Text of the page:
- Take extra charger cables with you, along with a multi-port USB adaptor. If you’re out and about, you want to be able to charge as many devices simultaneously as possible when you’re back at base.
- Take an external USB battery, but don’t go overboard on the size, because you should be carrying it with you at all times. 10,000mAh is more than enough if you charge it every night. I use the Jackery Bolt, although Anker has a lot of good (and more compact) options.
- ABC: Always Be Charging. As soon you get to your hotel room or apartment, plug everything in, even if you’re just there for a moment. It’s also crucial to charge while connected to WiFi, as this typically is required for iCloud backups.
- Set up a backup system for your phone. God forbid that you lose your phone, but if you do, you want to make it as easy as possible to restore it. I also use Google Photos to have a second backup for my photos, and I open it occasionally to begin the background sync.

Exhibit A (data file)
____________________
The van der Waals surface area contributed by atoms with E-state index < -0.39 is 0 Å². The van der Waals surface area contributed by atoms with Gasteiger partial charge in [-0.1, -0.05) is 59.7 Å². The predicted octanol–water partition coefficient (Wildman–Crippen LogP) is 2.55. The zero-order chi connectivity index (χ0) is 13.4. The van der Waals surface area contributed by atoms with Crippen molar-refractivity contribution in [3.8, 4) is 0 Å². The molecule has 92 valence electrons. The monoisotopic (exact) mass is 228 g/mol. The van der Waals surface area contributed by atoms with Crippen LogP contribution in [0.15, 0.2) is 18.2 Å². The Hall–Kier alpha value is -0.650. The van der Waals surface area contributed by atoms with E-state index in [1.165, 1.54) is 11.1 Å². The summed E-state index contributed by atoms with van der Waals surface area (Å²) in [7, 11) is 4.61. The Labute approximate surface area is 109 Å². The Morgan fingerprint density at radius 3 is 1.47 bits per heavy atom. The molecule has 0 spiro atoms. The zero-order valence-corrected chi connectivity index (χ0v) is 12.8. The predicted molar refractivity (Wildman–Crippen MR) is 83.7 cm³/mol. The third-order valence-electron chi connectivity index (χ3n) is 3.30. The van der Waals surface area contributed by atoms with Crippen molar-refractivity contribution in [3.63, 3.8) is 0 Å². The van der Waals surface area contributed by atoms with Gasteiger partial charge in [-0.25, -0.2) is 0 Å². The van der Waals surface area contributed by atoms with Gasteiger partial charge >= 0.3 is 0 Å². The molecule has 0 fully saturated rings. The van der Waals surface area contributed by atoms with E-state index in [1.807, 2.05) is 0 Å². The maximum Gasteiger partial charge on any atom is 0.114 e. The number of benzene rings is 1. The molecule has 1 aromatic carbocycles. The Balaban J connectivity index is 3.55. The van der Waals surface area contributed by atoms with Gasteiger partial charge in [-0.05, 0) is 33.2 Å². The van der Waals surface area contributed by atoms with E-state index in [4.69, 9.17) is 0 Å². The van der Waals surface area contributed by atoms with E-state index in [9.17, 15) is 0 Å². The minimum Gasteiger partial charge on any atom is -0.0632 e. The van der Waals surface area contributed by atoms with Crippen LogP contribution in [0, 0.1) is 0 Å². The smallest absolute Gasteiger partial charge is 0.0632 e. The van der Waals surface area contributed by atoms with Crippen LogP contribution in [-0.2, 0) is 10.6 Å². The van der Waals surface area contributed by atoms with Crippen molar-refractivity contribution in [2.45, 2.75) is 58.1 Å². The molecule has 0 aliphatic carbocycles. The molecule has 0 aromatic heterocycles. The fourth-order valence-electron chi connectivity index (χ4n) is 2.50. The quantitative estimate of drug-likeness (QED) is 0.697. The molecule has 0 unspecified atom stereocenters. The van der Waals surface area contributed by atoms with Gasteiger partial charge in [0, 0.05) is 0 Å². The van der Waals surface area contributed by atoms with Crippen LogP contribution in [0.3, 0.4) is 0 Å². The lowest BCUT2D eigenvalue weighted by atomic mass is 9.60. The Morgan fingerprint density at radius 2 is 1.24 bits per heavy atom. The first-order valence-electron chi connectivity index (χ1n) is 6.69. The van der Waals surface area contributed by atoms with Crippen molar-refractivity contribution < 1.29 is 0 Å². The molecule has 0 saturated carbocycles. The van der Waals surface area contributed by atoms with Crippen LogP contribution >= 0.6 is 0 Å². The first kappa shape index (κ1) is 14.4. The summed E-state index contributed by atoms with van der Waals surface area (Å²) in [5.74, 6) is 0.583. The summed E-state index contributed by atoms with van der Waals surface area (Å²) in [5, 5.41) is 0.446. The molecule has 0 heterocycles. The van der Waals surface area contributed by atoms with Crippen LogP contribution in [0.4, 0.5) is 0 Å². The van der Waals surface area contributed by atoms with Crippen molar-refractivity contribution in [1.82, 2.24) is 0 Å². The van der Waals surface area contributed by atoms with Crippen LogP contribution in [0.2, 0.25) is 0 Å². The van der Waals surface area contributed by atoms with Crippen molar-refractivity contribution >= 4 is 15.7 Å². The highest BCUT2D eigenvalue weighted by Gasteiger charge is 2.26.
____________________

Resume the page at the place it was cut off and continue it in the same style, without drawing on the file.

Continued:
- My MacBook isn’t just light – it charges via USB-C, which means I don’t need a separate charger brick. Most new laptops have USB-C charging, so you’ll get this for ‘free’ soon.
- I don’t bother taking a tablet or a Kindle unless I’m planning to do a lot of reading; the weight/benefit ratio just isn’t high enough. My iPhone X has a reasonably big and very high quality display, and you may find it worthwhile to also get a larger-screen phone for the same reason.
- AirPods are surprisingly convenient if only because you don’t end up tangled in wires all the time. Their only problem is that they have very poor sound isolation, making them impractical on flights.
- Download offline maps from Google Maps before you go (unless you’re visiting China, in which case don’t bother since it doesn’t work at all). Favorite/star your hotel and other points of interest.
- I make herculean efforts to stay online while abroad. Often, my Three Feel at Home plan does this for free; other times I have to buy a local data SIM, which is getting easier and easier.